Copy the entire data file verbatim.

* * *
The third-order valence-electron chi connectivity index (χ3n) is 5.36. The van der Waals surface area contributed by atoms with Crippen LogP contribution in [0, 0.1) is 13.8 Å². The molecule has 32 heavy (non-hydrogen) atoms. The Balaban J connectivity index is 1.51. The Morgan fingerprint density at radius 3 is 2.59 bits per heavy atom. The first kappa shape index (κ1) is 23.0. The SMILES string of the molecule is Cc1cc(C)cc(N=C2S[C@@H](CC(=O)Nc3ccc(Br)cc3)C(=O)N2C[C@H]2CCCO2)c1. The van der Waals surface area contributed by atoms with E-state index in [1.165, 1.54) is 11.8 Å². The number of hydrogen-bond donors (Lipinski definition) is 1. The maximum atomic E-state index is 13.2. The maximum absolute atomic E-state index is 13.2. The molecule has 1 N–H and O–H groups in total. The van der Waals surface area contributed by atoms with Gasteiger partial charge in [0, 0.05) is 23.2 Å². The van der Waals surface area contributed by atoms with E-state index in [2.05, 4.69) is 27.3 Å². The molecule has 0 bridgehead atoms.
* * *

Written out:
The third-order valence-electron chi connectivity index (χ3n) is 5.36. The van der Waals surface area contributed by atoms with Crippen LogP contribution in [0, 0.1) is 13.8 Å². The molecule has 32 heavy (non-hydrogen) atoms. The Balaban J connectivity index is 1.51. The Morgan fingerprint density at radius 3 is 2.59 bits per heavy atom. The first kappa shape index (κ1) is 23.0. The SMILES string of the molecule is Cc1cc(C)cc(N=C2S[C@@H](CC(=O)Nc3ccc(Br)cc3)C(=O)N2C[C@H]2CCCO2)c1. The van der Waals surface area contributed by atoms with E-state index in [1.165, 1.54) is 11.8 Å². The number of hydrogen-bond donors (Lipinski definition) is 1. The maximum atomic E-state index is 13.2. The maximum absolute atomic E-state index is 13.2. The molecule has 1 N–H and O–H groups in total. The van der Waals surface area contributed by atoms with Gasteiger partial charge in [0, 0.05) is 23.2 Å². The van der Waals surface area contributed by atoms with E-state index in [2.05, 4.69) is 27.3 Å². The molecule has 0 bridgehead atoms.